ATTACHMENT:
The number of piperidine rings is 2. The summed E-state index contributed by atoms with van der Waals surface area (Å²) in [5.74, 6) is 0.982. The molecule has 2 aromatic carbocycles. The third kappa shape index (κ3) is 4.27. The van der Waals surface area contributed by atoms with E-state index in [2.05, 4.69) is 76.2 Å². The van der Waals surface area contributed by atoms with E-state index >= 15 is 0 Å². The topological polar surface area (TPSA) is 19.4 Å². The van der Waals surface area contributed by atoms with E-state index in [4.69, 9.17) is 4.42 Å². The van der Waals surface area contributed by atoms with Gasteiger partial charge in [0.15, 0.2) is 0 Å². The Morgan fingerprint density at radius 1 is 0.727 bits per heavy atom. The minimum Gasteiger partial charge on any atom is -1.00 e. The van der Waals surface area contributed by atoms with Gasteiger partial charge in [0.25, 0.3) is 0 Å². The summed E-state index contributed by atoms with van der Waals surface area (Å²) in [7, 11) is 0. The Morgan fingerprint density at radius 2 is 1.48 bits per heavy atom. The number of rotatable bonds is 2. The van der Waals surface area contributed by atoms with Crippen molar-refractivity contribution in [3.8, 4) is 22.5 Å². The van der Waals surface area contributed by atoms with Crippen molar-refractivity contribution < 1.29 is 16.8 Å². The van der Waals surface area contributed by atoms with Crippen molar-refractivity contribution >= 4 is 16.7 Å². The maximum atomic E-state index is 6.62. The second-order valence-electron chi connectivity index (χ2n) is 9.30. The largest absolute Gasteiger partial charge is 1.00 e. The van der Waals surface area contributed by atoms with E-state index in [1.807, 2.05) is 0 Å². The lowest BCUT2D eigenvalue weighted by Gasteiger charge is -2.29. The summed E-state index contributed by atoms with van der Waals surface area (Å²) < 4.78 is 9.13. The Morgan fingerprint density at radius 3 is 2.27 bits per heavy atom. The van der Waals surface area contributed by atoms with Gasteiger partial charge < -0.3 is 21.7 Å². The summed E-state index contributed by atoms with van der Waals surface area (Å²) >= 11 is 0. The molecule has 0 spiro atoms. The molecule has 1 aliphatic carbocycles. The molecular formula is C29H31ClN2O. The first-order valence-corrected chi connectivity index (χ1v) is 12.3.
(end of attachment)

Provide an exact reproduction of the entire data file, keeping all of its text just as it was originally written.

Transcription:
The number of piperidine rings is 2. The summed E-state index contributed by atoms with van der Waals surface area (Å²) in [5.74, 6) is 0.982. The molecule has 2 aromatic carbocycles. The third kappa shape index (κ3) is 4.27. The van der Waals surface area contributed by atoms with E-state index in [2.05, 4.69) is 76.2 Å². The van der Waals surface area contributed by atoms with E-state index >= 15 is 0 Å². The topological polar surface area (TPSA) is 19.4 Å². The van der Waals surface area contributed by atoms with E-state index in [4.69, 9.17) is 4.42 Å². The van der Waals surface area contributed by atoms with Gasteiger partial charge in [0.15, 0.2) is 0 Å². The Morgan fingerprint density at radius 1 is 0.727 bits per heavy atom. The minimum Gasteiger partial charge on any atom is -1.00 e. The van der Waals surface area contributed by atoms with Gasteiger partial charge in [0.25, 0.3) is 0 Å². The summed E-state index contributed by atoms with van der Waals surface area (Å²) in [7, 11) is 0. The Morgan fingerprint density at radius 2 is 1.48 bits per heavy atom. The number of rotatable bonds is 2. The van der Waals surface area contributed by atoms with Crippen molar-refractivity contribution in [3.8, 4) is 22.5 Å². The van der Waals surface area contributed by atoms with Crippen molar-refractivity contribution < 1.29 is 16.8 Å². The van der Waals surface area contributed by atoms with Crippen molar-refractivity contribution >= 4 is 16.7 Å². The maximum atomic E-state index is 6.62. The second-order valence-electron chi connectivity index (χ2n) is 9.30. The largest absolute Gasteiger partial charge is 1.00 e. The van der Waals surface area contributed by atoms with E-state index in [1.807, 2.05) is 0 Å². The lowest BCUT2D eigenvalue weighted by Gasteiger charge is -2.29. The summed E-state index contributed by atoms with van der Waals surface area (Å²) < 4.78 is 9.13. The Morgan fingerprint density at radius 3 is 2.27 bits per heavy atom. The van der Waals surface area contributed by atoms with Gasteiger partial charge < -0.3 is 21.7 Å². The summed E-state index contributed by atoms with van der Waals surface area (Å²) >= 11 is 0. The molecule has 0 spiro atoms. The molecule has 1 aliphatic carbocycles. The molecular formula is C29H31ClN2O. The first-order valence-corrected chi connectivity index (χ1v) is 12.3.